Thursday, January 8, 2009

When Web Pages are Blocked

Before Christmas my students and staff spent a few fun filled afternoon periods playing the web version of Deal No Deal, which was an exciting and educational activity. While playing students worked on partner assisted scanning (I would move the mouse over the suitcases in a 3 second scan for them to pick suitcases with a wireless switch), greater than/less than, and communication skills including answering yes/no questions. They also loved showing their allegiances to various staff by choosing whose advice to take. We tallied up who made the best deals and talked about the value of money. Eventually a friend even made some great Deal No Deal boards for us to use on Boardmaker SDP while playing the game.

Today we returned from a great community based instruction trip about 35 minutes late (due to snow and a pizza that took 35 minutes to be served) and the paraprofessionals in the room decided that they wouldn't mind giving up their breaks if they could play Deal No Deal with the students (which meant I could fill in the data sheets and write daily notes home).

The only catch was that our host school now blocks the Deal No Deal site, which we didn't know until we tried to play. This isn't a huge loss, there are plenty of other fun educational activities we can do, but it does lead one to question why certain web filter decisions are made. Other than my class playing three times was there a problem in the building with kids playing Deal No Deal?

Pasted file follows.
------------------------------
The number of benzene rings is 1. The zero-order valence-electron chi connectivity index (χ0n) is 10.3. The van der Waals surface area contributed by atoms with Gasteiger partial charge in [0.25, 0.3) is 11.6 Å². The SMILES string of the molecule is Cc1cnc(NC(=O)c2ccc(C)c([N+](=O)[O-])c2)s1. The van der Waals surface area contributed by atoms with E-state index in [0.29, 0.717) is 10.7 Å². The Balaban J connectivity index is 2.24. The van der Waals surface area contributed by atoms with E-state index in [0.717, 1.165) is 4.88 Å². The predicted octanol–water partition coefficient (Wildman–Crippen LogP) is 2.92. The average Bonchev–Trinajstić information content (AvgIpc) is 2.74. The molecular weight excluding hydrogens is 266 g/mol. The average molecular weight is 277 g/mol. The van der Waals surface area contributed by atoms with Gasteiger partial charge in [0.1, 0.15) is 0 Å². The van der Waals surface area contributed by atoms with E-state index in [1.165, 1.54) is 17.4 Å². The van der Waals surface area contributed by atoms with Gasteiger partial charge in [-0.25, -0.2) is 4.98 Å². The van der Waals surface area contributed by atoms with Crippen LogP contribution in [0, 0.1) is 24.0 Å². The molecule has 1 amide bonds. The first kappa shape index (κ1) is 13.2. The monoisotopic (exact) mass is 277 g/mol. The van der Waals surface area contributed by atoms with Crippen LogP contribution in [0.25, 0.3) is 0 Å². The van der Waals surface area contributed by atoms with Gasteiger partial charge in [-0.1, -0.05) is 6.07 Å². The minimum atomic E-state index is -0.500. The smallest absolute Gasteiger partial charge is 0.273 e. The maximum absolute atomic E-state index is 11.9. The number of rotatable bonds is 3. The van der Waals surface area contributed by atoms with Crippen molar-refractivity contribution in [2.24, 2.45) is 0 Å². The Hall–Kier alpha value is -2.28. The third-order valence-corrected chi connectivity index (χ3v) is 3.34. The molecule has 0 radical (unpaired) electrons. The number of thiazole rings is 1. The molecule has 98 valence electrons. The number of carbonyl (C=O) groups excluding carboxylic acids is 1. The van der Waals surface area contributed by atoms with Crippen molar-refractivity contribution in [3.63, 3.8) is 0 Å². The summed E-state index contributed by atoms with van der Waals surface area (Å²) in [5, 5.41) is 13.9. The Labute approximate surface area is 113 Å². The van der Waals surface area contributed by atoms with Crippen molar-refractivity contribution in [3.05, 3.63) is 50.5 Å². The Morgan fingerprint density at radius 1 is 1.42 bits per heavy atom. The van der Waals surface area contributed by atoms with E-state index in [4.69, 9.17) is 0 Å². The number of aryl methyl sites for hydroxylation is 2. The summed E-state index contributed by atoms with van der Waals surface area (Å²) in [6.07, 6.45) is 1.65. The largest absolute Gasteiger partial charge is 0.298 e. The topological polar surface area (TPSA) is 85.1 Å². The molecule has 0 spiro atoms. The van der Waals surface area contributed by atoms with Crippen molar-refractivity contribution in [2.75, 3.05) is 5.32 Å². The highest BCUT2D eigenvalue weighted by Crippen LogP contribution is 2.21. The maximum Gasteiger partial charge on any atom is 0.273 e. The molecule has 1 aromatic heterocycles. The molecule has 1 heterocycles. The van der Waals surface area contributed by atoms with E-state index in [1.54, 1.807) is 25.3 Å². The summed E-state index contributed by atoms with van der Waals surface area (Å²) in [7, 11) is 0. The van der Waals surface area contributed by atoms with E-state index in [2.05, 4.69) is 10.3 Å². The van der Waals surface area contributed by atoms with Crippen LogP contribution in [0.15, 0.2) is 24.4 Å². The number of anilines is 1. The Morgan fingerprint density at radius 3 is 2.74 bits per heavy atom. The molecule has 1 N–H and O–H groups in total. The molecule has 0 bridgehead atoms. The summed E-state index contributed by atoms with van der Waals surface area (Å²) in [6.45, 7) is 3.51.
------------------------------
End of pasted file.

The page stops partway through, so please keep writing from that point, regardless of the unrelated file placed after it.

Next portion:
What do you do when sites are blocked in your school?

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  1. Kate,

    We're going through a similar process at my school right now. For years, we have had a least restrictive filtering policy. In the past month the filtering has become incredibly strict. I was finally able to convince administration to consider involoving classroom teachers not just tech people (some of whom have never been in the classroom) in filtering decisions. The first meeting didn't go well, they basically said, "we hear you, but we're not changing." I have another meeting next week, hopefully they'll be more receptive this time around.

    Please keep us posted about filtering decisions in your district.

  2. It used to be that the filter was the same across the district, which meant that the same sites that needed to be filtered in the elementary schools were filtered in the high school. If a site came up "denied" that I thought I would use a few times, I would ask if that site could be unblocked. Often, though, I was just looking up possible lesson plans that happened to be hosted on an aol or angelfire site and I didn't bother. After a year of complaints, it is a little better this year, but we still can't download things on our own or install software on our own.

  3. When there is a site blocked and I want to use it I ask the technology folks to unblock it for me. They usually have no problem doing that.

  4. I've had similar experiences. Its frustrating when sites like ICT Games are blocked just because it includes the word game. A phone call or two or three usually unblocks but sometimes you don't find out a site is blocked until you go to use it in the lesson.My own blog comes up with a warning that I will be monitored !

  5. Our district has a monthly password to unblock websites. I have to get it from my school's office manager. Then, I use it to override the district's filtering. I specify a certain period of time for the unblocking, and I supervise my students' use of the Internet. That way I reduce the chance of them accessing inappropriate content on the Internet.

  6. If I've found a site at home that is blocked at school, I've sometimes found that I can reach it by googling.


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